An issue which was raised at last year’s meeting of the Western Pacific Regional Fishery Management Council in American Samoa has again been raised at the Council meeting in the Commonwealth of the Northern Marianas this week.
This is for NOAA to give us a portion of the fees and fines for violations of fishing regulations in territorial waters to American Samoa.
At the four day Council meeting in the CNMI its been recommended that the NOAA General Counsel for Enforcement Section work with the American Samoa Government to determine the ability to access funds from violations at the Rose Atoll MNM and the National Marine Sanctuary of American Samoa;
Another recommendation is for the NOAA Office for Law Enforcement and US Coast Guard to determine the quantity and trends for US-flagged vessels reporting incursions by foreign vessels in the US EEZ in the Western Pacific Region and provide a report to the Council.
The Council has also recommended that the US Coast Guard provide more frequent patrols of the US Exclusive Economic Zone (EEZ) around the Northern Western Hawaiian Islands.
The Council resolved to work with federal fishery enforcement agencies to determine additional cost-effective methods to increase enforcement of this EEZ.
In his remarks at the meeting, Acting Governor of the CNMI, Victor Hocog, decried the impact of US regulations on the local population and pointed out that before his territory became a Commonwealth and decided to become a family of the great nation of America, the CNMI had been conserving its resources….being mindful of future generations.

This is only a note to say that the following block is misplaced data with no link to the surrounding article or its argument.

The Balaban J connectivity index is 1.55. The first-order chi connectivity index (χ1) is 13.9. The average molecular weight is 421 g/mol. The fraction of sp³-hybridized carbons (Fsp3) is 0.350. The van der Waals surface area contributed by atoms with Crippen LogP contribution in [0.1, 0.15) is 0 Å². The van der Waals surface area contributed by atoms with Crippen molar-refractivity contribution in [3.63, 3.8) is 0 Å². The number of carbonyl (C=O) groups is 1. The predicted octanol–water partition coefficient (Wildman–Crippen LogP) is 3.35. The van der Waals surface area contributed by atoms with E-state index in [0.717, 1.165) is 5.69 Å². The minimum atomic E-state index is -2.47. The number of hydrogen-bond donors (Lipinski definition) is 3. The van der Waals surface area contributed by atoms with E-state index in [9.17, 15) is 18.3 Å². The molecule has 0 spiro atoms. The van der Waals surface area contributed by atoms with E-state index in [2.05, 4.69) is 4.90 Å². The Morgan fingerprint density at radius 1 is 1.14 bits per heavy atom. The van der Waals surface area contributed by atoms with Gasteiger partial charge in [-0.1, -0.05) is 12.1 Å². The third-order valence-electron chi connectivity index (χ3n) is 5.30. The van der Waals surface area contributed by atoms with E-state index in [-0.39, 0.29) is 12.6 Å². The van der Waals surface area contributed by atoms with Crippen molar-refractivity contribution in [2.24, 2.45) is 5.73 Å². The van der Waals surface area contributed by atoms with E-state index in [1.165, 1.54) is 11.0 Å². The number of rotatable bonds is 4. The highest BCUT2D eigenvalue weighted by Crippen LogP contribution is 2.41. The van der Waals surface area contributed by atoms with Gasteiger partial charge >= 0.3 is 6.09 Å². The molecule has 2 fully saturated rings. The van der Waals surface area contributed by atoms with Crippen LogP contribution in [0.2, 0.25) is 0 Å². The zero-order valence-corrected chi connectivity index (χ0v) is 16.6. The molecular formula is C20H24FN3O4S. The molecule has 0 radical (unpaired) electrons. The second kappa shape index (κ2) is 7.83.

He called on the Council to give serious thought and consideration on how “they can work together and achieve what islanders need without compromising standards.”
Council Vice Chair McGrew Rice (Hawaii) noted that Hawaii, Guam and American Samoa have the same issues, regarding the impacts of monuments on fisheries and the inability to conduct traditional turtle practices.
He agreed with Hocog that “we have to all work together.”
Council members also brought up concerns about lack of co-management of the monument in American Samoa and lack of enforcement plans to address the proposed expansion of the NWHI monument.
American Samoa’s members on the Council are Taulapapa Willie Sword, Taimalelagi Dr. Claire Poumele and Dr. Ruth Matagi Tofiga.